Grieving Friends During a Pandemic
When I first started working on the Friend Grief series, I Googled ‘grieving the death of a friend’. I went past the normal first page of responses, to check out the first hundred. Many of the responses dealt with how to support a friend who’s grieving; important, but not what I was looking for. In the end, there were less than ten that actually addressed the experience of grieving the death of a friend. There were more that addressed grieving the death of a pet.
My writing has always been a niche. People have written memoirs about the death of a friend, but other than a textbook, my books were pretty unusual.
Last fall, when I was deciding whether to rework that series, I took a hard look at what was going on around me. Early in the pandemic, people had urged me to add a book to the series, one about losing friends to COVID. I resisted: as far as I was concerned, the series was finished. And frankly, early on, the stories I heard were just too similar to warrant a book.
By September, that changed. I was not only hearing stories, but themes. Some of them related to the experiences of long-term survivors in the AIDS community, now facing their second pandemic. Some of them related to technology, which has both simplified and complicated our lives, as we struggle to find meaningful ways to grieve.
With the help of my therapist, I was able to at least partially overcome my resistance. I’ll spend most of the month of May in New York City, hunkered down in a hotel room to work on the first draft and conduct some interviews. Not all interviews have to be in person, which is why I’m finally getting to the point of this post.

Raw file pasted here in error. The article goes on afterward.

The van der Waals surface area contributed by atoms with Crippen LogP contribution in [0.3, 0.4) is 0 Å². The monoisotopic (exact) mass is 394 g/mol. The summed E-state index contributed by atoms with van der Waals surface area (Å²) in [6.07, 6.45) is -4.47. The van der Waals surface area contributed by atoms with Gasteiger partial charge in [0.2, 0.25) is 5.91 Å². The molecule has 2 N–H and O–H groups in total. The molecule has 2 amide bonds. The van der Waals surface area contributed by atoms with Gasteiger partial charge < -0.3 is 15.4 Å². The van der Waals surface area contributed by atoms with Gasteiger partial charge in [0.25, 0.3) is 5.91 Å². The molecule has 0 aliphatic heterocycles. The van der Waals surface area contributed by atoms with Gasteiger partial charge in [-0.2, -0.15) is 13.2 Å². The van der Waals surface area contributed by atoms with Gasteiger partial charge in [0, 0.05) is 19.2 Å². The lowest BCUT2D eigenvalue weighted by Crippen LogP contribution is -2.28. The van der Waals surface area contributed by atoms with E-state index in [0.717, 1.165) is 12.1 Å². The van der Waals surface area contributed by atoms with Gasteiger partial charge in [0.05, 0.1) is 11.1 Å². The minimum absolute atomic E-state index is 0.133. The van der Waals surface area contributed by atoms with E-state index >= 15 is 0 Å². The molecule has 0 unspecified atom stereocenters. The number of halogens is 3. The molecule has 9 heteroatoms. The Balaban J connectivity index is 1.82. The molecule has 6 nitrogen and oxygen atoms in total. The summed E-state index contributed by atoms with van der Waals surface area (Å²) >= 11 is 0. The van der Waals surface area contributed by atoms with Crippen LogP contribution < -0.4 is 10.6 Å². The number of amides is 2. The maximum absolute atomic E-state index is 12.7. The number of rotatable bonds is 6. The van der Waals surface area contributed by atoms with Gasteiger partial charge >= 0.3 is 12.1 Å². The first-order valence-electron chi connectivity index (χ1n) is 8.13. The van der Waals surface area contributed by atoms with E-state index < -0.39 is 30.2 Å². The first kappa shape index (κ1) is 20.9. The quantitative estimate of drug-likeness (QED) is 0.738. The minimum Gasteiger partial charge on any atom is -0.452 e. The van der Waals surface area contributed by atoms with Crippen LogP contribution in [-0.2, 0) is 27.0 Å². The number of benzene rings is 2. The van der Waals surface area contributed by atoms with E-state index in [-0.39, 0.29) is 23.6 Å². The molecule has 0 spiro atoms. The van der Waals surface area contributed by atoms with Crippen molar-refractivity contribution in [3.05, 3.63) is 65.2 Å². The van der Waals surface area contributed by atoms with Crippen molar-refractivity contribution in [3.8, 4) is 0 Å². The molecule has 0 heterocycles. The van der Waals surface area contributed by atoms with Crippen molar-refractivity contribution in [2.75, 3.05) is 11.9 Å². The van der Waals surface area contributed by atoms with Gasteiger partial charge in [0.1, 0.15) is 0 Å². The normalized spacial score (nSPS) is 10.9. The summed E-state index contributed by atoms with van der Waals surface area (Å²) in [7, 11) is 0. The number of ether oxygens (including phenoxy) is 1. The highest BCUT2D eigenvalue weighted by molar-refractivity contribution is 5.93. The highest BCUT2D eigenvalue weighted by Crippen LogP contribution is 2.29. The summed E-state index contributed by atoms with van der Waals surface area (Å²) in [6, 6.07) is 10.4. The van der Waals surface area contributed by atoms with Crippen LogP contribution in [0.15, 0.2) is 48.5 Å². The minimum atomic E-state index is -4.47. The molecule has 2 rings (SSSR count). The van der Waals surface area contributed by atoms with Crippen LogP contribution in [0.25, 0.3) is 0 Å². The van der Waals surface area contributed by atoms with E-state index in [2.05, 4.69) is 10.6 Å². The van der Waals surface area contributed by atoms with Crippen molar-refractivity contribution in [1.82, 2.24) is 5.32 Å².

If a friend of yours has died during this pandemic, I hope you will consider sharing your story. It’s not necessary that they died from COVID. We are under the same restrictions for public grieving ceremonies regardless of the circumstances. If you would like to share the story of your friendship, and how its loss has affected you, please contact me. I would love to hear about your experience.
The 9/11 Memorial in NYC has 2,982 names carved into it.
The Vietnam Memorial in Washington, DC has 58,390 names.
The AIDS Memorial Quilt has 94,000 names on over 48,000 panels, making it too large to display in its entirety.
We don’t know yet how to memorialize those who died from COVID - over 550,000 in the US alone. But in the meantime, we can honor them by telling their stories.